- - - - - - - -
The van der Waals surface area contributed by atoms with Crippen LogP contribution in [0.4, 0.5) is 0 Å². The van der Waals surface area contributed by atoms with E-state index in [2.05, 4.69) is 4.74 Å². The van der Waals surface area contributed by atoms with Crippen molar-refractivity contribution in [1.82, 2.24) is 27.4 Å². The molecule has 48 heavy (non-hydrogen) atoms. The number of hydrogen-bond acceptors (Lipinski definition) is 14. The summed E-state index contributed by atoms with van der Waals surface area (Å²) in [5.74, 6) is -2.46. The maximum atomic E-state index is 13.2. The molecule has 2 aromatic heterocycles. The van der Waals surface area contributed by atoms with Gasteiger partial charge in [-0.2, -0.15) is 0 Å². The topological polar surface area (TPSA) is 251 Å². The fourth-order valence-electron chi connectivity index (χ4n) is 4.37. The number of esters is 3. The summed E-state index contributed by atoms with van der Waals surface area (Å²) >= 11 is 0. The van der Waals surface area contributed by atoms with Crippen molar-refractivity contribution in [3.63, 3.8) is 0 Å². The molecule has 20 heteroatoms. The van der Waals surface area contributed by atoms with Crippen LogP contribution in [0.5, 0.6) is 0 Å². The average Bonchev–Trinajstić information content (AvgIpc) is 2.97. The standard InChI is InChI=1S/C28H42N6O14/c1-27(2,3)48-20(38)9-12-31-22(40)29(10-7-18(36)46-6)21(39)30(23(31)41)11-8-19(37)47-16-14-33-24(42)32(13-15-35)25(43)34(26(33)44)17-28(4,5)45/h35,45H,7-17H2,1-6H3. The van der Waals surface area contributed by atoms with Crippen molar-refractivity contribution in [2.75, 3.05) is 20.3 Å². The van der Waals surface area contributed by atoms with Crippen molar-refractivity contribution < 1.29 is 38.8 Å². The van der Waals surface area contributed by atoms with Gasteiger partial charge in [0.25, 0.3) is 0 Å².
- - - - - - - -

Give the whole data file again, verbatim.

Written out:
The van der Waals surface area contributed by atoms with Crippen LogP contribution in [0.4, 0.5) is 0 Å². The van der Waals surface area contributed by atoms with E-state index in [2.05, 4.69) is 4.74 Å². The van der Waals surface area contributed by atoms with Crippen molar-refractivity contribution in [1.82, 2.24) is 27.4 Å². The molecule has 48 heavy (non-hydrogen) atoms. The number of hydrogen-bond acceptors (Lipinski definition) is 14. The summed E-state index contributed by atoms with van der Waals surface area (Å²) in [5.74, 6) is -2.46. The maximum atomic E-state index is 13.2. The molecule has 2 aromatic heterocycles. The van der Waals surface area contributed by atoms with Gasteiger partial charge in [-0.2, -0.15) is 0 Å². The topological polar surface area (TPSA) is 251 Å². The fourth-order valence-electron chi connectivity index (χ4n) is 4.37. The number of esters is 3. The summed E-state index contributed by atoms with van der Waals surface area (Å²) >= 11 is 0. The van der Waals surface area contributed by atoms with Crippen molar-refractivity contribution in [3.63, 3.8) is 0 Å². The molecule has 20 heteroatoms. The van der Waals surface area contributed by atoms with Crippen LogP contribution in [0.5, 0.6) is 0 Å². The average Bonchev–Trinajstić information content (AvgIpc) is 2.97. The standard InChI is InChI=1S/C28H42N6O14/c1-27(2,3)48-20(38)9-12-31-22(40)29(10-7-18(36)46-6)21(39)30(23(31)41)11-8-19(37)47-16-14-33-24(42)32(13-15-35)25(43)34(26(33)44)17-28(4,5)45/h35,45H,7-17H2,1-6H3. The van der Waals surface area contributed by atoms with Crippen molar-refractivity contribution in [2.75, 3.05) is 20.3 Å². The van der Waals surface area contributed by atoms with Crippen molar-refractivity contribution < 1.29 is 38.8 Å². The van der Waals surface area contributed by atoms with Gasteiger partial charge in [0.25, 0.3) is 0 Å².